CT is a mainstay in the diagnosis and staging of head and neck cancer and plays an important role in differentiating benign lesions of the neck from malignant cystic lymphadenopathy. On contrast-enhanced CT, there is homogeneous attenuation throughout the substance of branchial cleft cysts.6 Features suggestive of malignancy include the presence of septations, heterogeneous attenuation and extracapsular spread.6,7 Significant overlap between the radiological features of benign and malignant cysts is, however, present. Repeated local infection involving a branchial cleft cyst may confer a radiological appearance similar to that of nodal metastasis of an SCC.7 In one study, 31% of cystic nodal metastases were reported as benign in appearance, while 38% of branchial cleft cysts had aggressive features mimicking nodal metastases.6 Evidently, isolated use of CT in evaluating a cystic neck mass confers a high degree of misdiagnosis.
FNAB cytology is the current standard of care in diagnostic workup of solid masses of the neck and is reported to have an overall sensitivity of 92% and a positive predictive value of 100% for head and neck carcinomas.10 Unfortunately, this has not been the common experience with cystic lesions, for which its role remains controversial. Reported sensitivities range from 33% to 55%,11 with a false-negative rate of up to 50%.2 The aspirate of cystic metastatic nodes may be difficult to interpret as a result of hypocellularity from the dilutional effect of the cyst fluid.2 There is commonly an associated inflammatory reaction within the cystic nodes, resulting in large quantities of degenerating epithelial cells, inflammatory cells and cellular debris within the aspirate. These cytological features overlap considerably with those of branchial cleft cysts12 and can lead to misdiagnosis.
Despite these limitations, FNAB still retains some relevance in the diagnosis of cystic lesions. Further, with the emergence of molecular analysis techniques, the detection of HPV DNA and thyroglobulin within fine needle aspirates may facilitate the pathological diagnosis of malignant cystic lymphadenopathy and detection of occult primary tumours. The presence of HPV DNA or thyroglobulin in aspirates is strongly correlated with HPV-related oropharyngeal SCC and thyroid cancer, respectively.13,14 Although these tests are primarily used for research purposes at present, their utility may expand to the clinical setting in future to help to differentiate benign and malignant cystic neck lesions.Differentiating cystic nodal metastases from branchial cleft cysts is an important, albeit sometimes difficult, diagnostic challenge. With the growing prevalence of HPV-related oropharyngeal SCC in Australia, we conclude that metastatic lymphadenopathy should be considered as the primary provisional diagnosis in the adult population with cystic neck masses until proven otherwise. We encourage caution in the interpretation of neck masses as benign by isolated use of either CT or FNAB. Clinicians should use these modalities in conjunction with each other and, if necessary, include referral for an ear, nose and throat specialist opinion to increase diagnostic accuracy.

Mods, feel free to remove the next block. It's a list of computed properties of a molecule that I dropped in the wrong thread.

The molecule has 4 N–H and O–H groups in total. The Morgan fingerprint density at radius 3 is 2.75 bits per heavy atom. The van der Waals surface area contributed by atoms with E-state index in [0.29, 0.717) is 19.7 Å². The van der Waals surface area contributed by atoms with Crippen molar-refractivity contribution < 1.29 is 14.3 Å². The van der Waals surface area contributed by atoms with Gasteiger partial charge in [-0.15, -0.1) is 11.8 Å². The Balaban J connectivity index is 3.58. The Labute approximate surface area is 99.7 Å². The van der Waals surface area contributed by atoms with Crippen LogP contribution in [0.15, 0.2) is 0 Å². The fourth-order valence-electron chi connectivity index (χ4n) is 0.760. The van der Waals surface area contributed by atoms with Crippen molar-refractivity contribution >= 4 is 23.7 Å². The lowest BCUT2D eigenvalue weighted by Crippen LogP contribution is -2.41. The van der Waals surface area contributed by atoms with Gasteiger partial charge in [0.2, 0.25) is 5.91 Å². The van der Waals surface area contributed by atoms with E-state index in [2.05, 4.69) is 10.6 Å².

Lessons from practice
HPV-related oropharyngeal cancer is an increasingly common and relatively new entity that differs from traditional head and neck cancer in its aetiology, epidemiology, clinical features and prognosis.
Lateral cystic neck masses in adults are often misdiagnosed as branchial cleft cysts and should be considered as metastatic lymphadenopathy until proven otherwise.
Isolated use of computed tomography or fine needle aspiration biopsy in evaluating a neck mass can lead to misdiagnosis. Instead, these modalities should be used in conjunction with each other and, if necessary, include referral for an ear, nose and throat specialist opinion to increase diagnostic accuracy.
The emergence of molecular analysis techniques for detecting HPV DNA and thyroglobulin in fine needle aspirates may assist clinicians in the diagnosis of occult primary tumours with cystic nodal metastasis.